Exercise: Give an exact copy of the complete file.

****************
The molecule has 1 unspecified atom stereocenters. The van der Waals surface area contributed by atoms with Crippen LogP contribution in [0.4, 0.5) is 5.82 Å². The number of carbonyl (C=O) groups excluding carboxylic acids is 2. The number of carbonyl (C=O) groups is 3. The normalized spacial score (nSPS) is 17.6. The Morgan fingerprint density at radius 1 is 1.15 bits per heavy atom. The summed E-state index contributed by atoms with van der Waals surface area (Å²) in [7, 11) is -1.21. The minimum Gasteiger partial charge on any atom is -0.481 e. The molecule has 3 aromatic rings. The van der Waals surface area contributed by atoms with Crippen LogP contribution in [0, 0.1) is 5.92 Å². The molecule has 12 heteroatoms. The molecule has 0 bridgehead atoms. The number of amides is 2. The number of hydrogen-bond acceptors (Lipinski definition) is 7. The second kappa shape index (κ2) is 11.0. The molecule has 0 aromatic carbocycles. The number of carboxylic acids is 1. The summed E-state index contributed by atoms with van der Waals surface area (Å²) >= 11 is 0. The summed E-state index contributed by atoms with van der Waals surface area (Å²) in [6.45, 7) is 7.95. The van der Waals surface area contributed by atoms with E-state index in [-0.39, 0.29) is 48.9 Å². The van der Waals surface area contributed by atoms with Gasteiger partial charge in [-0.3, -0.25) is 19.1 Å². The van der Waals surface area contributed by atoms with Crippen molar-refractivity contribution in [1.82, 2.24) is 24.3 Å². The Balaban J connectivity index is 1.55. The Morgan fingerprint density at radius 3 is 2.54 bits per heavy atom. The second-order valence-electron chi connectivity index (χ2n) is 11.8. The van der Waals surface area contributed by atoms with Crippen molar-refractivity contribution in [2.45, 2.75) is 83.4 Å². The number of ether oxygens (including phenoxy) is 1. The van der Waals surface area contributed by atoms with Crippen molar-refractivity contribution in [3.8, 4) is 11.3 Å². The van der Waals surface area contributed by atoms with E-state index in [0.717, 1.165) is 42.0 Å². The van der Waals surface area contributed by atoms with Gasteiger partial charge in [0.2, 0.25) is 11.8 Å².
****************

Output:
The molecule has 1 unspecified atom stereocenters. The van der Waals surface area contributed by atoms with Crippen LogP contribution in [0.4, 0.5) is 5.82 Å². The number of carbonyl (C=O) groups excluding carboxylic acids is 2. The number of carbonyl (C=O) groups is 3. The normalized spacial score (nSPS) is 17.6. The Morgan fingerprint density at radius 1 is 1.15 bits per heavy atom. The summed E-state index contributed by atoms with van der Waals surface area (Å²) in [7, 11) is -1.21. The minimum Gasteiger partial charge on any atom is -0.481 e. The molecule has 3 aromatic rings. The van der Waals surface area contributed by atoms with Crippen LogP contribution in [0, 0.1) is 5.92 Å². The molecule has 12 heteroatoms. The molecule has 0 bridgehead atoms. The number of amides is 2. The number of hydrogen-bond acceptors (Lipinski definition) is 7. The second kappa shape index (κ2) is 11.0. The molecule has 0 aromatic carbocycles. The number of carboxylic acids is 1. The summed E-state index contributed by atoms with van der Waals surface area (Å²) >= 11 is 0. The summed E-state index contributed by atoms with van der Waals surface area (Å²) in [6.45, 7) is 7.95. The van der Waals surface area contributed by atoms with E-state index in [-0.39, 0.29) is 48.9 Å². The van der Waals surface area contributed by atoms with Gasteiger partial charge in [-0.3, -0.25) is 19.1 Å². The van der Waals surface area contributed by atoms with Crippen molar-refractivity contribution in [1.82, 2.24) is 24.3 Å². The Balaban J connectivity index is 1.55. The Morgan fingerprint density at radius 3 is 2.54 bits per heavy atom. The second-order valence-electron chi connectivity index (χ2n) is 11.8. The van der Waals surface area contributed by atoms with Crippen molar-refractivity contribution in [2.45, 2.75) is 83.4 Å². The number of ether oxygens (including phenoxy) is 1. The van der Waals surface area contributed by atoms with Crippen molar-refractivity contribution in [3.8, 4) is 11.3 Å². The van der Waals surface area contributed by atoms with E-state index in [0.717, 1.165) is 42.0 Å². The van der Waals surface area contributed by atoms with Gasteiger partial charge in [0.2, 0.25) is 11.8 Å².